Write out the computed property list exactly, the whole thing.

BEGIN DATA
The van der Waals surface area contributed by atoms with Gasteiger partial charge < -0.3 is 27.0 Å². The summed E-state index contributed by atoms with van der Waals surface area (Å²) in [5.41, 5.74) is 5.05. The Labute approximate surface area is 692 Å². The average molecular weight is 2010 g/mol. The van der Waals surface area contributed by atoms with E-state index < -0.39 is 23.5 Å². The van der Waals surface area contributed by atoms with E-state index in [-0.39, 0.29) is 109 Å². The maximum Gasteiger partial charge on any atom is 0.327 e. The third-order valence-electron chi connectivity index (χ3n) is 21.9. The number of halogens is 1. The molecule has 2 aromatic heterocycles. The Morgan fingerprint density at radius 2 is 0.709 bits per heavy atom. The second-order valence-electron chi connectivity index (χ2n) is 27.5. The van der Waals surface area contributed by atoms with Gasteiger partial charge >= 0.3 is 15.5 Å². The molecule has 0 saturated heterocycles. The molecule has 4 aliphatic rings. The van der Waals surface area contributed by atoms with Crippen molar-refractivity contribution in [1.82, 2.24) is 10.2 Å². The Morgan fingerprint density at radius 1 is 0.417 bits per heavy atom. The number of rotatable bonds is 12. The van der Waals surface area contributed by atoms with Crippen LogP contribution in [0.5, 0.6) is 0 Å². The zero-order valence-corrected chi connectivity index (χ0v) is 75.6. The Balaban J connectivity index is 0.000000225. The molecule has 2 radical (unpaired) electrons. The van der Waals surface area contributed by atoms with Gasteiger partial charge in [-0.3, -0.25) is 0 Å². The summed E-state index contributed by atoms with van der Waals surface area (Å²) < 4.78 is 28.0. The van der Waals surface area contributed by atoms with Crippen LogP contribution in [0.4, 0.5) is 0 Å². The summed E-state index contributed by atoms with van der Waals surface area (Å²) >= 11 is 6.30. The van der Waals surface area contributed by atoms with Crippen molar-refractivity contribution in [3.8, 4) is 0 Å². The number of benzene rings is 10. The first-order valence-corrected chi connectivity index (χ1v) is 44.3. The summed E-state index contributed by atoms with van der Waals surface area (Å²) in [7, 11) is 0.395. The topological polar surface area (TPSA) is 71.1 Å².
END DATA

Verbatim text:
The van der Waals surface area contributed by atoms with Gasteiger partial charge < -0.3 is 27.0 Å². The summed E-state index contributed by atoms with van der Waals surface area (Å²) in [5.41, 5.74) is 5.05. The Labute approximate surface area is 692 Å². The average molecular weight is 2010 g/mol. The van der Waals surface area contributed by atoms with E-state index < -0.39 is 23.5 Å². The van der Waals surface area contributed by atoms with E-state index in [-0.39, 0.29) is 109 Å². The maximum Gasteiger partial charge on any atom is 0.327 e. The third-order valence-electron chi connectivity index (χ3n) is 21.9. The number of halogens is 1. The molecule has 2 aromatic heterocycles. The Morgan fingerprint density at radius 2 is 0.709 bits per heavy atom. The second-order valence-electron chi connectivity index (χ2n) is 27.5. The van der Waals surface area contributed by atoms with Gasteiger partial charge >= 0.3 is 15.5 Å². The molecule has 0 saturated heterocycles. The molecule has 4 aliphatic rings. The van der Waals surface area contributed by atoms with Crippen molar-refractivity contribution in [1.82, 2.24) is 10.2 Å². The Morgan fingerprint density at radius 1 is 0.417 bits per heavy atom. The number of rotatable bonds is 12. The van der Waals surface area contributed by atoms with Crippen LogP contribution in [0.5, 0.6) is 0 Å². The zero-order valence-corrected chi connectivity index (χ0v) is 75.6. The Balaban J connectivity index is 0.000000225. The molecule has 2 radical (unpaired) electrons. The van der Waals surface area contributed by atoms with Gasteiger partial charge in [-0.3, -0.25) is 0 Å². The summed E-state index contributed by atoms with van der Waals surface area (Å²) < 4.78 is 28.0. The van der Waals surface area contributed by atoms with Crippen LogP contribution in [0.4, 0.5) is 0 Å². The summed E-state index contributed by atoms with van der Waals surface area (Å²) >= 11 is 6.30. The van der Waals surface area contributed by atoms with Crippen molar-refractivity contribution in [3.8, 4) is 0 Å². The number of benzene rings is 10. The first-order valence-corrected chi connectivity index (χ1v) is 44.3. The summed E-state index contributed by atoms with van der Waals surface area (Å²) in [7, 11) is 0.395. The topological polar surface area (TPSA) is 71.1 Å².